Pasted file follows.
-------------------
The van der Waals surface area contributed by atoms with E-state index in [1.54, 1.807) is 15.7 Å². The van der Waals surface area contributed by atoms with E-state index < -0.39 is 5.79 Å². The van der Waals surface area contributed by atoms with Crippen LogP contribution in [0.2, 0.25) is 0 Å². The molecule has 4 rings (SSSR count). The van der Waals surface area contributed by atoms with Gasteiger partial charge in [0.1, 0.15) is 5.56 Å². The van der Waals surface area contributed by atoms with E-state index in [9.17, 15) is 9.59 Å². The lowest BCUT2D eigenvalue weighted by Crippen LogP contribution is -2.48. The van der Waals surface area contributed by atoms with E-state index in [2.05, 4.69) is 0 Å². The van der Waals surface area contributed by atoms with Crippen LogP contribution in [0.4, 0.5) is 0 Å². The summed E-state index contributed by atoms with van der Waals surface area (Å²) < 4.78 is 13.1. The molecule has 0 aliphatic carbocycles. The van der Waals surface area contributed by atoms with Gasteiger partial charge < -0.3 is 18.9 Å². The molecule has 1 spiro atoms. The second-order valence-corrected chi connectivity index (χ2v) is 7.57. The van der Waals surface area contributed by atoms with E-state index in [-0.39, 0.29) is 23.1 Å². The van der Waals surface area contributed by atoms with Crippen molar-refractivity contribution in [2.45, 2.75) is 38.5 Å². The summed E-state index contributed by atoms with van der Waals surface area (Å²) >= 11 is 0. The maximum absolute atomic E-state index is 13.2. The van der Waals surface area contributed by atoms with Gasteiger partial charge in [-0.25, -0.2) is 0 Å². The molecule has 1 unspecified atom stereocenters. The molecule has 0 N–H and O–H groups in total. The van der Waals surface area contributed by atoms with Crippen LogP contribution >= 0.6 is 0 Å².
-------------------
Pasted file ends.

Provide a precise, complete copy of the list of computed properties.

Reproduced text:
The van der Waals surface area contributed by atoms with E-state index in [1.54, 1.807) is 15.7 Å². The van der Waals surface area contributed by atoms with E-state index < -0.39 is 5.79 Å². The van der Waals surface area contributed by atoms with Crippen LogP contribution in [0.2, 0.25) is 0 Å². The molecule has 4 rings (SSSR count). The van der Waals surface area contributed by atoms with Gasteiger partial charge in [0.1, 0.15) is 5.56 Å². The van der Waals surface area contributed by atoms with E-state index in [9.17, 15) is 9.59 Å². The lowest BCUT2D eigenvalue weighted by Crippen LogP contribution is -2.48. The van der Waals surface area contributed by atoms with E-state index in [2.05, 4.69) is 0 Å². The van der Waals surface area contributed by atoms with Crippen LogP contribution in [0.4, 0.5) is 0 Å². The summed E-state index contributed by atoms with van der Waals surface area (Å²) < 4.78 is 13.1. The molecule has 0 aliphatic carbocycles. The van der Waals surface area contributed by atoms with Gasteiger partial charge < -0.3 is 18.9 Å². The molecule has 1 spiro atoms. The second-order valence-corrected chi connectivity index (χ2v) is 7.57. The van der Waals surface area contributed by atoms with E-state index in [-0.39, 0.29) is 23.1 Å². The van der Waals surface area contributed by atoms with Crippen molar-refractivity contribution in [2.45, 2.75) is 38.5 Å². The summed E-state index contributed by atoms with van der Waals surface area (Å²) >= 11 is 0. The maximum absolute atomic E-state index is 13.2. The van der Waals surface area contributed by atoms with Gasteiger partial charge in [-0.25, -0.2) is 0 Å². The molecule has 1 unspecified atom stereocenters. The molecule has 0 N–H and O–H groups in total. The van der Waals surface area contributed by atoms with Crippen LogP contribution >= 0.6 is 0 Å².